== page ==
I noted, for example, the italics on pellande. Why does no other word in the passage get italicized? Could it be that there is no reason for it for meaning, or for sounding aloud, but that it’s there to break up the monotony? Why only one dash, after cendato? Same reason. Notice how the repeated words “doge” and “master” in the passage do NOT jump out as they would in a list poem; so that they sneak up on one as repetitions only when one bothers to read the poem aloud. And making the font serif, as they say, totally works.

After years of reading the Cantos, I suggest that they are primarily a work for sounding aloud, which is why I began blogging with that theme.  The more I listen to Pound reading aloud, the more the work comes alive.

But, crucially, it also becomes more monotonous and less various. It is, after all, a huge work, made by someone returning again and again to a contentious theme. What always drew me was how pleasant the Cantos was to scan visually. And I hold onto that sense of the Cantos, so that while I might explore passages for meaning, what impresses me is that: here is a huge work that constantly draws me in visually. That visually suggests a plethora of voices, and the work that has been done by Pound to build in sources, to show fascination with others throughout history. It isn’t just ego, ego, ego (although there is some ego).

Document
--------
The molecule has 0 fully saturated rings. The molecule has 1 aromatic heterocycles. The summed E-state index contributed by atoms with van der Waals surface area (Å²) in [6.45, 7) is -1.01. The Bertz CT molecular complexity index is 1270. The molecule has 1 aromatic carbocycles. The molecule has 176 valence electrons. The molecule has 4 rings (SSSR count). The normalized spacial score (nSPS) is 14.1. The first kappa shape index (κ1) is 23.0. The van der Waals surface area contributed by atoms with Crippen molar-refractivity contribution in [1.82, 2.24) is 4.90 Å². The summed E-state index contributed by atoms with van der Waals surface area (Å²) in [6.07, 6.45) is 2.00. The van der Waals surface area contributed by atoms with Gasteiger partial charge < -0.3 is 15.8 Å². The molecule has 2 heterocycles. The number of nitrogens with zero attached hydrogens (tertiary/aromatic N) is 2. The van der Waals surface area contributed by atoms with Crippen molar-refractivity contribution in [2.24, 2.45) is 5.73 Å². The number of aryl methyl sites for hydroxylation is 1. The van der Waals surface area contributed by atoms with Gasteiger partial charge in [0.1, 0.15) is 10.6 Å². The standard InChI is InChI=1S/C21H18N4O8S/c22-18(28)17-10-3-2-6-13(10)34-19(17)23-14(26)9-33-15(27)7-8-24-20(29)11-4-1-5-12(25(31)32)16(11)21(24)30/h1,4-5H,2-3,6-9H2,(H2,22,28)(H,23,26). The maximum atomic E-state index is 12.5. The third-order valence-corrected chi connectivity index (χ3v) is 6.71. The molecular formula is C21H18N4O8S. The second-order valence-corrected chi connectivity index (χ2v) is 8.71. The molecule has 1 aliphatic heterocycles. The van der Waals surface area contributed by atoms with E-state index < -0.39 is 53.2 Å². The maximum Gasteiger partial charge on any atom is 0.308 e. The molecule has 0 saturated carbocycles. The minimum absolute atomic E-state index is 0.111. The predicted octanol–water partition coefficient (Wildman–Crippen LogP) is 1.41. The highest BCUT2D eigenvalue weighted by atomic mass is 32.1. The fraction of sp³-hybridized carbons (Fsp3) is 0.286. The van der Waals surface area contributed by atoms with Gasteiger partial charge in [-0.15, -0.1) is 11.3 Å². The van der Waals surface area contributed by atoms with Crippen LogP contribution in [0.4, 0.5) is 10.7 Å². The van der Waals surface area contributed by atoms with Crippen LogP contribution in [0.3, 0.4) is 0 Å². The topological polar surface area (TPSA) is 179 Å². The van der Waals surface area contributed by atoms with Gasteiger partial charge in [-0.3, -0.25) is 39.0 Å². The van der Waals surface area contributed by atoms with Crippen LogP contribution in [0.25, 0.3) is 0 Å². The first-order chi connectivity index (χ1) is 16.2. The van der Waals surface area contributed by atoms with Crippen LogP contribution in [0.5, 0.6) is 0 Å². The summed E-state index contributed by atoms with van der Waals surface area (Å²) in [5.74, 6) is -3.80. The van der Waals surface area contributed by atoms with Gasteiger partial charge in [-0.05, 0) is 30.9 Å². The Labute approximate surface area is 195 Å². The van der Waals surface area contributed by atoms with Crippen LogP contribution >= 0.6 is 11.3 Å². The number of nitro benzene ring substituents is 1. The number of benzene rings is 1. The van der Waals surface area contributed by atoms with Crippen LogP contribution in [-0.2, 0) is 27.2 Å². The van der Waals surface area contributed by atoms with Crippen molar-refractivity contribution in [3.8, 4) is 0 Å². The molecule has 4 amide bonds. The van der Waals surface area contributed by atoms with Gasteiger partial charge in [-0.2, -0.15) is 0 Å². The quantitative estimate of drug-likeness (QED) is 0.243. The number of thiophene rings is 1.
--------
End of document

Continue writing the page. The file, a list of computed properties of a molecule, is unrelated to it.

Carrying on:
We can still see the passage above as a poem, though, narrated by Pound. The same Canto includes passages presented as squares and oblongs of prose, with no indents. These always fascinated me, and must have fascinated some readers at the time: prose, in a poem! Interestingly, another blog on Canto 26 says about this:

“Pound quotes a few (mostly very long and) unquotable (here, for the sake of my readers) letters”

So let’s quote one of these un-quotable letters, especially since it is the one of the passages that we are lucky enough to have Pound reading.


Pound quote 2



Let’s note that there are capital letters here that are pure whimsy if found in the world of prose: e.g., “To see a Jerusalem I have made”. Is this passage free verse, or prose? It seems to have lines breaking after “the”, but do they have any kind of implied pregnant pause or an aura of ambiguity? No, I think they don’t.  It has abbreviations, but these are only for the eye: Pound reads “great” where the page says “gt” and “satisfaction” where it says “satisfactn, etc.

I can sympathise with readers, and bloggers, who pass over such passages, skimming and saying blah blah blah. I always thought that Pound was happy for me to skim, presenting me with a varied surface, much as the lyric writer of a music piece gives the music its head as pure music. When I hear Pound read passages from the Cantos, I tend to hear one kind of voice and rhythm, although it was very useful in this case because it brought the content of the passage alive. Pound’s in the Cantos is often a line broken in the middle, avoiding being iambic and with some of the sound, as my producer Paul Bajoria noted to me as we were preparing my Pound documentary for Radio 4 with him, of a Greek chorus. But, visually, the work sings to my eye. Notice how in the audio for this passage, Pound tends to read it as half sentences, ignoring the line breaks often. He knew, I suspect, that it would read well aloud, and then let his visual sense take over. A very fine visual sense indeed.

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Image Credits:

Image: Thornton Willis, Red Wall (1969)

Image credit: Wikimedia Commons